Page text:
Much of this analysis was contributed by James Salvail, of SETS, Inc., Honolulu.
Rather than having astronauts perform extravehicular activity to chip off chunks of hydrogen ice for fuel, we visualize a spacecraft made of a structural cluster of hydrogen ice spheres which can be robotically detached, one at a time as needed, and melted or slushified in a conventional fuel tank.
2.1 Hydrogen Iceship: Introduction
A hydrogen ice spaceship can be modelled as a cluster of concentric metal spheres each of which has hydrogen ice filling the spaces between its spherical surfaces. Most of the mass of the spacecraft is composed of these spheres, with the mass of the engine, avionics, payload, and so on comprising a much smaller fraction. The spheres are designed to provide some structural capability and to maintain fuel in solid form until needed (at which point they are liquefied for propellant usage).
Concentric spheres are connected to each other by at least two rods made of a material that has very low thermal conductivity, such as hard rubber. This is necessary so that the spheres above the instantaneous level of the subliming ice surface do not move relative to each other. The outer shells are made of a highly reflective material, such as aluminized (more easily ionized in propulsion: lithium-ized) mylar, thick enough to provide reasonable structural integrity. The inner spheres are made of the same materials, but much thinner (<<0.1 cm), as they are merely radiation shields.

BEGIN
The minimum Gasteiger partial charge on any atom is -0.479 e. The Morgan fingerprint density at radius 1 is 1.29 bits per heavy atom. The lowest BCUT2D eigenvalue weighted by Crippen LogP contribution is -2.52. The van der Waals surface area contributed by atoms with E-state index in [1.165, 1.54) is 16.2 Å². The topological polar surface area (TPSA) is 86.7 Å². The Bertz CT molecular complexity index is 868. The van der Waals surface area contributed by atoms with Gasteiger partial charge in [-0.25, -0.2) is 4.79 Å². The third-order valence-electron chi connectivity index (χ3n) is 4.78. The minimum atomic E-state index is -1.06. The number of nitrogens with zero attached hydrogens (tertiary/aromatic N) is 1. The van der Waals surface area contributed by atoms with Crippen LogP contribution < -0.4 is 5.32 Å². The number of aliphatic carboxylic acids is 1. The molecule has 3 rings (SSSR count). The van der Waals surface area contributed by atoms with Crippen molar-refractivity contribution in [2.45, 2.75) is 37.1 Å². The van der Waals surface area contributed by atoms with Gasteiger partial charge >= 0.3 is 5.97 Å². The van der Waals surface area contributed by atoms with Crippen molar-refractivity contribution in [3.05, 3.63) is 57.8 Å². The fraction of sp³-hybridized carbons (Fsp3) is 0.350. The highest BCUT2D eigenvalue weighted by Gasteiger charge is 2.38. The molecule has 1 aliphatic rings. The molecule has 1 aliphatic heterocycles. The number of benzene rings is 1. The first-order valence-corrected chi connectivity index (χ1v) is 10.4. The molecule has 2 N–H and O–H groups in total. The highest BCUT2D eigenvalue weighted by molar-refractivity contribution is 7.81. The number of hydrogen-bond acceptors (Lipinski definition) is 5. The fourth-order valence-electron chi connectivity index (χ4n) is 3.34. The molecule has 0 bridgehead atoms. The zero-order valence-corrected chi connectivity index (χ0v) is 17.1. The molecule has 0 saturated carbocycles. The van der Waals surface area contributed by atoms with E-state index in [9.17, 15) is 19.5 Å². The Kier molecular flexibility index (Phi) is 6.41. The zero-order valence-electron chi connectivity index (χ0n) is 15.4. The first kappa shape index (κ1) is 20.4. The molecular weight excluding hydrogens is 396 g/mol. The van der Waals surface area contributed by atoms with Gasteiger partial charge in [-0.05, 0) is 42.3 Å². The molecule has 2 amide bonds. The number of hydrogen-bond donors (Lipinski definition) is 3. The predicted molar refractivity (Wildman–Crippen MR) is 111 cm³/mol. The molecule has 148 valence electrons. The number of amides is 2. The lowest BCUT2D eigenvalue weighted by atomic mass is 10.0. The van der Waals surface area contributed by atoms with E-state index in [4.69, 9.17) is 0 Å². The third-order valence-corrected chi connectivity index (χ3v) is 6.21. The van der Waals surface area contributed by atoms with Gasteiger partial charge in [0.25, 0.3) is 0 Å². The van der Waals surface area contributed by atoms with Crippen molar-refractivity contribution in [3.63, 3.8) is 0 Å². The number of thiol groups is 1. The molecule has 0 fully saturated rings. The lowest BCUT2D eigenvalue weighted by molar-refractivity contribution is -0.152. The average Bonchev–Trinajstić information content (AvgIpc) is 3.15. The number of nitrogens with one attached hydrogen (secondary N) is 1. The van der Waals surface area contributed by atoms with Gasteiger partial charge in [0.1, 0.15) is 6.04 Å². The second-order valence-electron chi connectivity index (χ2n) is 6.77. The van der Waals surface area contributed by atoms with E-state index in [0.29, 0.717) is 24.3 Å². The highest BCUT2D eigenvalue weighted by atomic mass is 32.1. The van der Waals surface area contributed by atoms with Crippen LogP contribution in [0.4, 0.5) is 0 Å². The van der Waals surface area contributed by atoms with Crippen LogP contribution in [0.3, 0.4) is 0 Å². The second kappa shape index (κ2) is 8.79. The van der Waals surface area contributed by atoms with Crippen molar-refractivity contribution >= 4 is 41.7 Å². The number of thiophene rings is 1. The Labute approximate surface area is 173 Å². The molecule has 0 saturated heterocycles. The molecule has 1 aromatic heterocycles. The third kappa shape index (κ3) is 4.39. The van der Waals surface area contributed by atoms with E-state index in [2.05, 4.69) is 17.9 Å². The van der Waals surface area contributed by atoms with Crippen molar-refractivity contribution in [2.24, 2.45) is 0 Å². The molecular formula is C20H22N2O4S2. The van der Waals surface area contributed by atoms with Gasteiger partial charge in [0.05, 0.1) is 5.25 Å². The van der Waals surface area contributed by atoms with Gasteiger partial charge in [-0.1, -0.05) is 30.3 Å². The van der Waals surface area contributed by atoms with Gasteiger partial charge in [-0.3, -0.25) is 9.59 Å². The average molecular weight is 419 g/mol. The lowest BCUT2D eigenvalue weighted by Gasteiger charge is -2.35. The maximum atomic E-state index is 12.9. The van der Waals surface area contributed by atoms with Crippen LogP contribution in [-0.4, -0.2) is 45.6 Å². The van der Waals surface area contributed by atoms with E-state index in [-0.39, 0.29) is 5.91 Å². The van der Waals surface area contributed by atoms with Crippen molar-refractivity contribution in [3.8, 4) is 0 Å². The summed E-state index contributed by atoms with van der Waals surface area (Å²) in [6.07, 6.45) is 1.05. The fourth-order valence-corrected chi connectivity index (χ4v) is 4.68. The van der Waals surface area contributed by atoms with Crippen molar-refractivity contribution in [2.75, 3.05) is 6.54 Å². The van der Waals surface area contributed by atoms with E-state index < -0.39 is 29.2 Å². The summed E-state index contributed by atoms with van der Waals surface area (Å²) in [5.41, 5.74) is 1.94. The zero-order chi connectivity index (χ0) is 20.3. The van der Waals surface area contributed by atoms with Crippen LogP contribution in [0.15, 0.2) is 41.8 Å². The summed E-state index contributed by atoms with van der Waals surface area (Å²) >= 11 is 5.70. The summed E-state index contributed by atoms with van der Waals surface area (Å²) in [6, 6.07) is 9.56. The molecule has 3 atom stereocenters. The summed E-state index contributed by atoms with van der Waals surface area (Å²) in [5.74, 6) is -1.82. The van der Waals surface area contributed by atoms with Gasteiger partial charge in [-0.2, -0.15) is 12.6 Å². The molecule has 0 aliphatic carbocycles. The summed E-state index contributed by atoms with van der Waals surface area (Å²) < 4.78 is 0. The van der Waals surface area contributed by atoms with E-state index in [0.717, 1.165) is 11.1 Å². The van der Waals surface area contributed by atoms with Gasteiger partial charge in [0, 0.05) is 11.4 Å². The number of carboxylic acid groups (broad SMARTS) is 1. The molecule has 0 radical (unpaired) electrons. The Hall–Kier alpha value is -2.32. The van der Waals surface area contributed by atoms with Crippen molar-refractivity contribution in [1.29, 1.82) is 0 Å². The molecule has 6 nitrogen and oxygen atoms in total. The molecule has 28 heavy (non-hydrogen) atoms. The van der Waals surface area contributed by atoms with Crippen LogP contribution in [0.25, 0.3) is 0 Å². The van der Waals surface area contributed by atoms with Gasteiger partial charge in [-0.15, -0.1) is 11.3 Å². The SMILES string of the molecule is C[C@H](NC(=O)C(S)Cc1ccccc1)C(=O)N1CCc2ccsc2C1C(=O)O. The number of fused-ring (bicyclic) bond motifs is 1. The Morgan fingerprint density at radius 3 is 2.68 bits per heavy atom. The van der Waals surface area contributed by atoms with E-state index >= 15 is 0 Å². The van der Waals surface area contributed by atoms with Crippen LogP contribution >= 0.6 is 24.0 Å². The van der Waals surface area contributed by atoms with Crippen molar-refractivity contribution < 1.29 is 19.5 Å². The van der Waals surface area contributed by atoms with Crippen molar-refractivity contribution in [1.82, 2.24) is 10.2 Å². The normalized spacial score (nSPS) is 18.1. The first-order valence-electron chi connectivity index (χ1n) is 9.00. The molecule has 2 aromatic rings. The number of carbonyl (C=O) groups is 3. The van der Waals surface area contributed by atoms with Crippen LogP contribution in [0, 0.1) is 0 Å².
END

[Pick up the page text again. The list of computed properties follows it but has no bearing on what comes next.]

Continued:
The radiation shields and outer hulls must contain enough sufficiently sized holes or pores so that sublimed hydrogen molecules are quickly lost into space. The evacuated spaces between the slowly receding ice surface and the outer hulls thus have negligable gaseous heat conduction because the gas is very rarified. Gas flux is small enough (barring close flyby of the sun, nuclear explosions, or laser heating) that heat convection is also negligible. Under the listed abnormal operating conditions, gaseous conduction/convection would still be much smaller than radiative heat transfer. The effects of varying sphere radii, radiation shield number/spacing, outer hull albedo, and external environment are investigated to optimize the design for cost, size, and lifetime.
2.2 Hydrogen Iceship: Thermal Analysis
Thermal analysis consists of temperature calculations for outer hull, radiation shields, fixed radii from centers, and (crucially) at ice surfaces. Hull and shields are sufficiently thin and heat conductive as to be effectively isothermal through their thicknesses.
The energy balance at the outer hull consists of incoming solar radiation, emitted radiation from both sides, incoming radiation from the adjacent lower surface, and downward gaseous heat conduction. The two sides of the outer hull have, in general, different albedos and emissivities (if, for example, painted black externally for stealth). These effects are described by: